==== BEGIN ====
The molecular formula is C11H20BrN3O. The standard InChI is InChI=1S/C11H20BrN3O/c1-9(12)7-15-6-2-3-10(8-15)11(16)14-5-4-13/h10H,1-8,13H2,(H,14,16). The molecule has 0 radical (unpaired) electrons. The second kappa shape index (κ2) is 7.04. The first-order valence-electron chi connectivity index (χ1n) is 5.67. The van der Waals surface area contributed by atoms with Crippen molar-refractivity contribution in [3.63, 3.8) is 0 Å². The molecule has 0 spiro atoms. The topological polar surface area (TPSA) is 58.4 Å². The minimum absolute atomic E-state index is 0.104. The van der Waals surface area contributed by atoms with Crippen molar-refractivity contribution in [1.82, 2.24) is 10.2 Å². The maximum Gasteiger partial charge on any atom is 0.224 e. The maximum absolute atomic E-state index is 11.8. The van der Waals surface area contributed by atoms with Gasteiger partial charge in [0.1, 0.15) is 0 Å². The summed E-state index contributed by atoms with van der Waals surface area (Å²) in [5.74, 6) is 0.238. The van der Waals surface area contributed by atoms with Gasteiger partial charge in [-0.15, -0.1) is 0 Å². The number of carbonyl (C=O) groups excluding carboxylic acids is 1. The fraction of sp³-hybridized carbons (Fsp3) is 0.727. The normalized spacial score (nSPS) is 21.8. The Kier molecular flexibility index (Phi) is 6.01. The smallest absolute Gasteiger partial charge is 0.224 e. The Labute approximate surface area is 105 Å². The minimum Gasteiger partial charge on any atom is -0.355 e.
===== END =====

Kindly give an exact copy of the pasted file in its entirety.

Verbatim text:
The molecular formula is C11H20BrN3O. The standard InChI is InChI=1S/C11H20BrN3O/c1-9(12)7-15-6-2-3-10(8-15)11(16)14-5-4-13/h10H,1-8,13H2,(H,14,16). The molecule has 0 radical (unpaired) electrons. The second kappa shape index (κ2) is 7.04. The first-order valence-electron chi connectivity index (χ1n) is 5.67. The van der Waals surface area contributed by atoms with Crippen molar-refractivity contribution in [3.63, 3.8) is 0 Å². The molecule has 0 spiro atoms. The topological polar surface area (TPSA) is 58.4 Å². The minimum absolute atomic E-state index is 0.104. The van der Waals surface area contributed by atoms with Crippen molar-refractivity contribution in [1.82, 2.24) is 10.2 Å². The maximum Gasteiger partial charge on any atom is 0.224 e. The maximum absolute atomic E-state index is 11.8. The van der Waals surface area contributed by atoms with Gasteiger partial charge in [0.1, 0.15) is 0 Å². The summed E-state index contributed by atoms with van der Waals surface area (Å²) in [5.74, 6) is 0.238. The van der Waals surface area contributed by atoms with Gasteiger partial charge in [-0.15, -0.1) is 0 Å². The number of carbonyl (C=O) groups excluding carboxylic acids is 1. The fraction of sp³-hybridized carbons (Fsp3) is 0.727. The normalized spacial score (nSPS) is 21.8. The Kier molecular flexibility index (Phi) is 6.01. The smallest absolute Gasteiger partial charge is 0.224 e. The Labute approximate surface area is 105 Å². The minimum Gasteiger partial charge on any atom is -0.355 e.